A reader wants her son to get a roommate to save money, but he says it won't really help.

Question: My son is now a sophomore in college, and as a freshman, he had a single dorm room. Now he’s living off campus in a tiny, digny apartment that costs a reasonable $700 a month, but I’m encouraging him to move in with a male family friend who has a larger two-bedroom apartment for $1,200.

My son would save not only $100 a month, but also split the utility bill and even food. I insist these are significant savings, but he says they’re all minor. How do I convince this loner kid of mine to grow up and save money?

— Pamela in Missouri

Howard Dvorkin CPA answers…

Congratulations on trying to teach your son sound financial principles even after he’s moved out of the house — and into an apartment that’s not the right space nor the right price.

I’m always shocked when I people say, “Howard, you’re always talking about saving $5 or $10 a month, but that’s nothing.” Well, it’s more than $120 a year — certainly not chump change. Here’s the problem your son (and many others) have, which I described in my book Power Up...

Some people criticize those of us who try to be frugal. They’re simply confusing frugality with being cheap. We’ve all been programmed to think of someone who’s out to save a buck as cheap — and no one likes a cheapskate. But I’m talking about embracing the frugal philosophy.

Living with a roommate is not only a great way to save on rent instantly, but there are also other, smaller savings that add up. For instance, shopping for groceries becomes cheaper when two people can buy more in bulk than one person can reasonably eat. An electric bill becomes cheaper, because the same light illuminates both roommates, and the same heat or air-conditioning blows on both people.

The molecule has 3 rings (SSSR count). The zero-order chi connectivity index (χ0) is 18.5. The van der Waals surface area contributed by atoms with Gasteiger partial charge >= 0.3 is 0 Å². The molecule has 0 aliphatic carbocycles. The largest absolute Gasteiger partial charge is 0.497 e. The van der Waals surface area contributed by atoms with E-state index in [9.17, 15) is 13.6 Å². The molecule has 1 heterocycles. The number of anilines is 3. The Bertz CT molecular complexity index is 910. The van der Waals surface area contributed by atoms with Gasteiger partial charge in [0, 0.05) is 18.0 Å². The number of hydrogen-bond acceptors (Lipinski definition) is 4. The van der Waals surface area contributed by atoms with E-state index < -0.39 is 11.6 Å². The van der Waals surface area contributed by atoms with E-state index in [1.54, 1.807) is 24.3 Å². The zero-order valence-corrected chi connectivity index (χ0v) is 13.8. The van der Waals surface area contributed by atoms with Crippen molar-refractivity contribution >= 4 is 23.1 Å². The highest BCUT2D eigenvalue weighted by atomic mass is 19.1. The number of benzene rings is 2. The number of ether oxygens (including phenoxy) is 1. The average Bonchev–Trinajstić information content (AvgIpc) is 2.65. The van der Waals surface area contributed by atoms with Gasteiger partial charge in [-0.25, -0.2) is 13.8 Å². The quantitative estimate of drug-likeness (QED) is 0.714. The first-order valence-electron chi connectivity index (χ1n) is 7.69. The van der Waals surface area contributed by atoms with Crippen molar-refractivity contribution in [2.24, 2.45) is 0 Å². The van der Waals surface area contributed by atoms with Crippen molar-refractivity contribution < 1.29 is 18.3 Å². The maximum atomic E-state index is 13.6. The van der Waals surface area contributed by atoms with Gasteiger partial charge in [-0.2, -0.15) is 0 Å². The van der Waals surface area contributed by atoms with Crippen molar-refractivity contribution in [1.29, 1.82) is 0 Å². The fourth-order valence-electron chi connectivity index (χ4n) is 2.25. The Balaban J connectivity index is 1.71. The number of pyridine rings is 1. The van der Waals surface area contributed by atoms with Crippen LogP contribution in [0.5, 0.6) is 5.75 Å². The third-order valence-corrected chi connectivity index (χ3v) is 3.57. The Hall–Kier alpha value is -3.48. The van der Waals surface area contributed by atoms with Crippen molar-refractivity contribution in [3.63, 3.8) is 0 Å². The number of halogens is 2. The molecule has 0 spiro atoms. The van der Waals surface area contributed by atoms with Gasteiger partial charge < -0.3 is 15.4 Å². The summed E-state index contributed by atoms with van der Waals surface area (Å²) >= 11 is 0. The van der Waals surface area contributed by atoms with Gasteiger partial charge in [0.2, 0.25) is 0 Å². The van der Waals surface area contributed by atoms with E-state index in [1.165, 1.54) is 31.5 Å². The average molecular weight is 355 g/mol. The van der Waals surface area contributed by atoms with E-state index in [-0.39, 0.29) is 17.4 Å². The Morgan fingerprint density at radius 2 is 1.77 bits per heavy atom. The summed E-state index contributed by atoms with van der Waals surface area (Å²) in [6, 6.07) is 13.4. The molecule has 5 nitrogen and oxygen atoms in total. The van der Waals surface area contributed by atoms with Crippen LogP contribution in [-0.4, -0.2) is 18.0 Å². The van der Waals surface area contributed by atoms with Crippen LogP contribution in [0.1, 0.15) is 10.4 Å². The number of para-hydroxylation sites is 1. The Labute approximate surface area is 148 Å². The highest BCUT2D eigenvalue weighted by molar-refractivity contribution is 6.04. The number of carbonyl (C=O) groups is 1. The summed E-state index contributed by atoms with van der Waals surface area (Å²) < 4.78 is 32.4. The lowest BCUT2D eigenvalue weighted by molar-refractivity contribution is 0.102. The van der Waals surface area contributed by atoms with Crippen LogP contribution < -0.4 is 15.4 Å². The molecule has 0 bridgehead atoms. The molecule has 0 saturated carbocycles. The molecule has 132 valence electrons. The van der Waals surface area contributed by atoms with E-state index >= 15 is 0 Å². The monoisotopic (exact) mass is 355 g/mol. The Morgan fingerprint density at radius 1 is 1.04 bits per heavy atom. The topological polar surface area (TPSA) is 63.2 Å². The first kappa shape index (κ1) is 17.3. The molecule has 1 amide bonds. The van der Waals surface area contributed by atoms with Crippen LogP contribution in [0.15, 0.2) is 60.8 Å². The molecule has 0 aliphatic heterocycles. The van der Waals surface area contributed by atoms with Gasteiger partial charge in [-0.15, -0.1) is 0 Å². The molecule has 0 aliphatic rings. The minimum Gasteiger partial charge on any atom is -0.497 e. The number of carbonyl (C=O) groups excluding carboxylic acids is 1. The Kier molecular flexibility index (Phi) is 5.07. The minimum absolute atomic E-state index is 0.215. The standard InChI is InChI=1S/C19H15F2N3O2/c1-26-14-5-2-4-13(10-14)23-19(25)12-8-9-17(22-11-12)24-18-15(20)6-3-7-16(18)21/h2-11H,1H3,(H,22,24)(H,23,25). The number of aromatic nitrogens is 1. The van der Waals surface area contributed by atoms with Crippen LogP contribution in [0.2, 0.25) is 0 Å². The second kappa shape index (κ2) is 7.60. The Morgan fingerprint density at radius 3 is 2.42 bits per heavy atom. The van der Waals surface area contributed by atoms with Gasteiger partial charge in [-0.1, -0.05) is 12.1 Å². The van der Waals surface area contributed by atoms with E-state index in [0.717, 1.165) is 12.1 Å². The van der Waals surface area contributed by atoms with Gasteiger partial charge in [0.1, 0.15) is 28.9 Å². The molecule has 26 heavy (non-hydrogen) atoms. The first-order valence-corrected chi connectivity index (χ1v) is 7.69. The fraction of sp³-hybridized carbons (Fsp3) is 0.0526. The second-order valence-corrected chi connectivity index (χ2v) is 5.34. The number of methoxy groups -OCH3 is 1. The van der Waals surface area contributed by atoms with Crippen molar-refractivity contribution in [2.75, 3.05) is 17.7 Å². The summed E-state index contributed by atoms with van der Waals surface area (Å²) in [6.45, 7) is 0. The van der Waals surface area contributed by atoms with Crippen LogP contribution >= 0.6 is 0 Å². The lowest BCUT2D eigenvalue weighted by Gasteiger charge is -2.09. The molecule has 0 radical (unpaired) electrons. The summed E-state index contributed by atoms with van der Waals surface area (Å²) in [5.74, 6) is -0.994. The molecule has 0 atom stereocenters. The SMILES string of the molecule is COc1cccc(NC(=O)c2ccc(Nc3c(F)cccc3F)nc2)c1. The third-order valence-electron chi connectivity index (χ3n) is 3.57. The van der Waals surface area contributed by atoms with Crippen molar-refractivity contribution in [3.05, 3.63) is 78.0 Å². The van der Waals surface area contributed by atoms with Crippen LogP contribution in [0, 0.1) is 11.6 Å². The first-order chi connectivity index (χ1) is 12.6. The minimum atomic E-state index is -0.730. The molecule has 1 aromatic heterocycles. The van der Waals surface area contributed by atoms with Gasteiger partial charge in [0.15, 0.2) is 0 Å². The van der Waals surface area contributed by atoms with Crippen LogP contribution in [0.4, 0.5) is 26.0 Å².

This isn’t just my frugal philosophy. A recent poll by Progressive Insurance revealed that 58 percent of roommates say “their choice was driven by finances and conveniences.” Your son should also know this fact the poll discovered: Nearly half of all millennials live “with someone, not their spouse.”

Finally, there’s a psychological component to my “frugal philosophy.” I believe your son would benefit from a roommate who watches his money — but he could just as easily waste money if he lives with a spendthrift.

I’ve seen my share of bad spending habits wear off on roommates and couples. Peer pressure can loosen wallets. Then again, I’ve seen financially responsible friends and spouses guilt spendthrifts into learning how to save. So my advice, Pamela: Don’t just encourage your son to find a roommate, insist he seeks a frugal one!

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About the Author

Howard Dvorkin, CPA

Howard Dvorkin, CPA

I’m a certified public accountant who has authored two books on getting out of debt, Credit Hell and Power Up, and I am one of the personal finance experts for Debt.com. I have focused my professional endeavors in the consumer finance, technology, media and real estate industries creating not only Debt.com, but also Financial Apps and Start Fresh Today, among others. My personal finance advice has been included in countless articles, and has appeared in the New York Times, the Washington Post, Forbes and Entrepreneur as well as virtually every national and local newspaper in the country. Everyone should have a reason for living that’s bigger than themselves, and besides my family, mine is this: Teaching Americans how to live happily within their means. To me, money is not the root of all evil. Poor money management is. Money cannot buy happiness, but going into debt always buys misery. That’s why I launched Debt.com. I’m glad you’re here.

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